The Latin American Middle Classes: An Interdisciplinary Approach

AHA Session 52
Conference on Latin American History 8
Thursday, January 4, 2018: 3:30 PM-5:00 PM
Roosevelt Room 1 (Marriott Wardman Park, Exhibition Level)
Abel Ricardo Lopez, Western Washington University
Ezequiel Adamovsky, University of Buenos Aires
Elizabeth Q. Hutchison, University of New Mexico
Abel Ricardo Lopez, Western Washington University
Celso Villegas, Kenyon College

Session Abstract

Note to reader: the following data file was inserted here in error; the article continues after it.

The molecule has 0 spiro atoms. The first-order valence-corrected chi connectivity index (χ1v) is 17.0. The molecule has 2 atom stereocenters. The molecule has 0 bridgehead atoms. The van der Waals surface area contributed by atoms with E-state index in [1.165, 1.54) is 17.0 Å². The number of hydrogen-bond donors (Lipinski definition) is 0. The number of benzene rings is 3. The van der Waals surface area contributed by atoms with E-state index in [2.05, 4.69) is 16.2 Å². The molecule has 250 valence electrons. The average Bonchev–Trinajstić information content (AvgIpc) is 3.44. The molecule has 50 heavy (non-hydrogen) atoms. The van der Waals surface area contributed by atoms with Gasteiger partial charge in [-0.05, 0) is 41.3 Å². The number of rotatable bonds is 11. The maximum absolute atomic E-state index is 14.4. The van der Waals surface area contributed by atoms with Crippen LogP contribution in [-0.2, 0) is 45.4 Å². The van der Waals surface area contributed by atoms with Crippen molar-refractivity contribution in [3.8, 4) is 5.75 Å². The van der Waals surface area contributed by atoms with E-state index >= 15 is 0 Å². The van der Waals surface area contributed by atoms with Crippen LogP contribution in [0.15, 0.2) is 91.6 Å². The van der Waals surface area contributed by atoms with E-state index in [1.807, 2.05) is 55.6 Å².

The last decade has seen the publication of important edited volumes or special issues in journals from different disciplines on the formation of the middle classes across the world. (Julian Go, 2010; López and Weinstein, 2012, Rachel Heiman, Carla Freeman, and Mark Liechty, 2012, Adamovsky, Visacovsky, and Vargas, 2014). This roundtable seeks to bring together some of these scholars to initiate a critical interdisciplinary conversation on how to rethink the historical formation of the middle classes—as a social category, a cultural construction, a political project, and a material reality—in Latin America. The roundtable features anthropologists, historians, and sociologists working in different historical moments during the 20th century in order to locate the formation of middle classes at the core of larger theoretical questions: meanings of citizenship, new definitions of labor, gender relations, class formation, de-coloniality, and political discourses on modernity/democracy. By presenting new historical research, the roundtable seeks to stimulate a broader discussion on how we materialize interdisciplinary apporaches to the study of the middle classes now that they have yet again been located at the center of political discourse on globalization and neoliberalism.
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